Nutritional Evaluation of Complementary Food Formulations from Maize, Soybean and Peanut Fortified with Moringa oleifera Leaf Powder


Nutritional evaluation of complementary food formulations from maize, soybean and peanut fortified with Moringa oleifera leaf powder was carried out. Maize, soybean and peanut were blended in a ratio of 60:30:10 to produce a complementary food, which was then fortified. While the unfortified food product (sample A) served as control, the other three formulations were fortified with 5%, 10% and 15% Moringa leaf powder to give three samples (B, C and D respectively) of fortified food. Nutritional composition determination and feeding trials were then carried out, using two weeks old male albino rats to determine the performance of the food formulations. While the crude protein, crude fibre, and ash contents of the diets increased significantly (p < 0.05) with fortification, with values ranging from 16.04% to 17.59%, 2.25% to 4.42% and 1.40% to 2.50% respectively, crude fat and carbohydrate decreased significantly (p < 0.05), with concomitant decrease in energy, with values ranging from 23.48% to 20.80%, 49.32% to 47.63% and 472.76% to 448.08 kcal/100g respectively in samples A to D. PER values significantly (p < 0.05) improved up to 10% substitution, from 1.77 in unfortified (sample A) to 1.90 in 10% fortified (sample C), but declined at 15% substitution (sample D) to 1.69. Similarly, NPR values increased from 0.71 to 0.76 and 0.68. However, all the PER values including that of Nestle Cerelac (2.04) were lower than, though within the same range, with the value of 2.10 recommended by the Protein Advisory Group (PAG) for complementary foods. Sample C (10% Moringa flour blend) gave the best performance after rat feeding trials.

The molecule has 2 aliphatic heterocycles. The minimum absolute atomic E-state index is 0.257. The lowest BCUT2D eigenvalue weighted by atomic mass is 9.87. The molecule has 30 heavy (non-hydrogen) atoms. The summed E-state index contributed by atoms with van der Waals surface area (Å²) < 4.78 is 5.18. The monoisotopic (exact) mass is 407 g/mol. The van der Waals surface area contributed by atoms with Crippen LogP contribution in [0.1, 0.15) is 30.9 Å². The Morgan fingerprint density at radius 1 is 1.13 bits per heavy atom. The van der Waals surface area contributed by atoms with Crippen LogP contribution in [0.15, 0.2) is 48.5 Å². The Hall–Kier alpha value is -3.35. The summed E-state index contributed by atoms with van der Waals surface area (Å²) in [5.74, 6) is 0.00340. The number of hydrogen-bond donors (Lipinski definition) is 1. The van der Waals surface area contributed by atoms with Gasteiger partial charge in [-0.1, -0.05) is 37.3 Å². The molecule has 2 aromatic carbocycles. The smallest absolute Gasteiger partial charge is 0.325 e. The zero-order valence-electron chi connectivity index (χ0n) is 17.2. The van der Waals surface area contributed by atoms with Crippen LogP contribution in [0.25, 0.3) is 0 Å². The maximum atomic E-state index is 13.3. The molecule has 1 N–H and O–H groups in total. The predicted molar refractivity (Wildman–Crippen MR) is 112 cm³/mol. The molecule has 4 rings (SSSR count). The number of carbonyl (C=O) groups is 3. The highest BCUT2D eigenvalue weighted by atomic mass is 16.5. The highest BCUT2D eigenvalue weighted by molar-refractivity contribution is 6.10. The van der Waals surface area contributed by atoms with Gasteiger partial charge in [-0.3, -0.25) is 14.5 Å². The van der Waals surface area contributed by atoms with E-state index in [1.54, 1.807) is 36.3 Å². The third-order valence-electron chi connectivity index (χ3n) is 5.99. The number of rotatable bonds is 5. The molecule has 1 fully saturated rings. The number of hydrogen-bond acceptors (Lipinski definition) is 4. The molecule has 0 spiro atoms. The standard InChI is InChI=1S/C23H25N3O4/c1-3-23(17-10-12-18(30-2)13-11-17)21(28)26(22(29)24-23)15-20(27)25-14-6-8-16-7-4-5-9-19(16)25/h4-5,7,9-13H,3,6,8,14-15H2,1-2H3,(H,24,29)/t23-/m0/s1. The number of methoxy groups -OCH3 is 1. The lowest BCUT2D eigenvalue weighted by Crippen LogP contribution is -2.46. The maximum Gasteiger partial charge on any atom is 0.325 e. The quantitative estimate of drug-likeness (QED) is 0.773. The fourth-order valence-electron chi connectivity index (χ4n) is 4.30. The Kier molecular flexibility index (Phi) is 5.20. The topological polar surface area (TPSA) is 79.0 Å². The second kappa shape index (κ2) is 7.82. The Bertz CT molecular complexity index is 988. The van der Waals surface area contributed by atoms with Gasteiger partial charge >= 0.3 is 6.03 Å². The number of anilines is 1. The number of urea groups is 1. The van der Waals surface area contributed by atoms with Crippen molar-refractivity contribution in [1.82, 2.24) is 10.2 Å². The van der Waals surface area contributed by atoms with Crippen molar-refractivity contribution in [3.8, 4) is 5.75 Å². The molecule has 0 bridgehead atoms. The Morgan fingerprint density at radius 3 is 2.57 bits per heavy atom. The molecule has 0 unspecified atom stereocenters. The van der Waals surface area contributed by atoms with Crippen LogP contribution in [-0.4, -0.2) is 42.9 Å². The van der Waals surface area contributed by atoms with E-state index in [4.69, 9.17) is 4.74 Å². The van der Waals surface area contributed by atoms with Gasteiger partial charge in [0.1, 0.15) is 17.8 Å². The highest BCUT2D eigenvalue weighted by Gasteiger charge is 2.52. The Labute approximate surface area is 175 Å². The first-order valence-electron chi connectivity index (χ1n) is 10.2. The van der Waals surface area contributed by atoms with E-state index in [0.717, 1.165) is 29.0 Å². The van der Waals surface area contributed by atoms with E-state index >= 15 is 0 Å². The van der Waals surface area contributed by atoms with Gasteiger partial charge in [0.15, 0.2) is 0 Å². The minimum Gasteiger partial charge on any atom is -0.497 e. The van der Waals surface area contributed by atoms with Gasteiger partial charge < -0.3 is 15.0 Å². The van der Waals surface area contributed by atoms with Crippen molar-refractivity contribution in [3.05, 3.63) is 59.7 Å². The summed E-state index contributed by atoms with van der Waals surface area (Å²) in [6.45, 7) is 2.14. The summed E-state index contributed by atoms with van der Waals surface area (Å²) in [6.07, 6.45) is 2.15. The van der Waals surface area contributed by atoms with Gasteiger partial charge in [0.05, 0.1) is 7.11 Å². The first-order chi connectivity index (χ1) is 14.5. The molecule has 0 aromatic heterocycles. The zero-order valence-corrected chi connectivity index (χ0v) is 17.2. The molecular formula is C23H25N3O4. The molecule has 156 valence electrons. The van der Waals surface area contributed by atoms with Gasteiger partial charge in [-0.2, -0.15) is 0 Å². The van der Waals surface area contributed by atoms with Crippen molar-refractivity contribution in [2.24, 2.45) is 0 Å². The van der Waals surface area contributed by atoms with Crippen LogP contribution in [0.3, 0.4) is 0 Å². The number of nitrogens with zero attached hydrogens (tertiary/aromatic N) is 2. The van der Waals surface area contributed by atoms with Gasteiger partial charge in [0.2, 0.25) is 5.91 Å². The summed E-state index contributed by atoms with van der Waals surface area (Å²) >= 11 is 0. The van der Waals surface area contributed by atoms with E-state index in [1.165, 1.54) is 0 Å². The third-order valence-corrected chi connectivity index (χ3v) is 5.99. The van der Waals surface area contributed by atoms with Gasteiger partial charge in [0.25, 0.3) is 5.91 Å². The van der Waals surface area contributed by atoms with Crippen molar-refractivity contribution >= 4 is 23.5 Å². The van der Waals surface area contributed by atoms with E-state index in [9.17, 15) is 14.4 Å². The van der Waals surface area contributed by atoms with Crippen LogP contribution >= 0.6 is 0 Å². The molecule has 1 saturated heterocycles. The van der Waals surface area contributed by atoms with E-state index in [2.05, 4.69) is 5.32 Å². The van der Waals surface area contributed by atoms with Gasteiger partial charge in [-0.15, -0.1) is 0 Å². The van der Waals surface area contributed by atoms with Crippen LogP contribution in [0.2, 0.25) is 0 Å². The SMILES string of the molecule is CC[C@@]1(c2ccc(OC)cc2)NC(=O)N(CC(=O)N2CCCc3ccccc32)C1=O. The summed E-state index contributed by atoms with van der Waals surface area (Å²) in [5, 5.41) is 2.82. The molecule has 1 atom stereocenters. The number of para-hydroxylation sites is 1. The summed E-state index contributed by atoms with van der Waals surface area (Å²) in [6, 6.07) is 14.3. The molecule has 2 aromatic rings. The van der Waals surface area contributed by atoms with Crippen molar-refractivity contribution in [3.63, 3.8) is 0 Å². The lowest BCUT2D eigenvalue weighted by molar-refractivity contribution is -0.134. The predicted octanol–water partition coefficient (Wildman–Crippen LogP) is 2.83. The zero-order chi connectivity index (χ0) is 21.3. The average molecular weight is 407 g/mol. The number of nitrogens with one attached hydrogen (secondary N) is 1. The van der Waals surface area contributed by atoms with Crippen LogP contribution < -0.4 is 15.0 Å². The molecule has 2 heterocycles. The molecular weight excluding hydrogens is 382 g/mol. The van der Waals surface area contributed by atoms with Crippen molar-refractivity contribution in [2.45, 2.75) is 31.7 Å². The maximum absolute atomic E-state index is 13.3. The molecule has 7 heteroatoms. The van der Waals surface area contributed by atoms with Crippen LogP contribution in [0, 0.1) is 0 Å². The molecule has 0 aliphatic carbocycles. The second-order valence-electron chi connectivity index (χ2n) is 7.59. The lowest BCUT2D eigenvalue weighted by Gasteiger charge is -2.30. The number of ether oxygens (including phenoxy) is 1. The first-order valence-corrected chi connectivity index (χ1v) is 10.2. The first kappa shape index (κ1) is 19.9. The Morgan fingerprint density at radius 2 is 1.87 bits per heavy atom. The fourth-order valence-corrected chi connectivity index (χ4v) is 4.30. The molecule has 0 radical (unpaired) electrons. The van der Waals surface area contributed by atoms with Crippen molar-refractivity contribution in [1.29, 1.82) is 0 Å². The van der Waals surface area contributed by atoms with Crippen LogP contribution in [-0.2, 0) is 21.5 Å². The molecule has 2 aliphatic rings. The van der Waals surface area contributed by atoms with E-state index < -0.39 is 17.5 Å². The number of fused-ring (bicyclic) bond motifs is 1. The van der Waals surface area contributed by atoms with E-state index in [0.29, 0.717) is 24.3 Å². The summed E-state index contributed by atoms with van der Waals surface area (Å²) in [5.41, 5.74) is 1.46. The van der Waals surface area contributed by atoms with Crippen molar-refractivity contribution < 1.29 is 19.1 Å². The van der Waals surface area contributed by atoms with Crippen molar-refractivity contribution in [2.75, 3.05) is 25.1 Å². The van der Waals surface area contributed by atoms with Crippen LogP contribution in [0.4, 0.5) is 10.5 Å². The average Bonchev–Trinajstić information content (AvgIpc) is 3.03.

Share and Cite:

Shiriki, D. , Igyor, M. and Gernah, D. (2015) Nutritional Evaluation of Complementary Food Formulations from Maize, Soybean and Peanut Fortified with Moringa oleifera Leaf Powder. Food and Nutrition Sciences, 6, 494-500. doi: 10.4236/fns.2015.65051.

1. Introduction

Traditional complementary foods in the developing countries are known to be of low nutritive value and are characterized by low protein, low energy density and high bulk, because they are usually cereal?based. The protein content of cereals such as maize and guinea corn, which is often used, is of poor quality, being low in lysine and tryptophan amino acids which are indispensable for the growth of the young child. For example maize pap or koko has been implicated in the aetiology of protein-energy malnutrition in children during the complementary period [1] . This nutritional deficiency can be corrected by several ways, one of which is supplementation with grain legumes or oil seeds and fortification with Moringa olifera leaf powder [1] [2] . Legumes, though very nutritionally complementary, are rarely used for complementary and are introduced much later (after six months of age) because of the problems of indigestibility, flatulence, and diarrhea associated with their use [3] .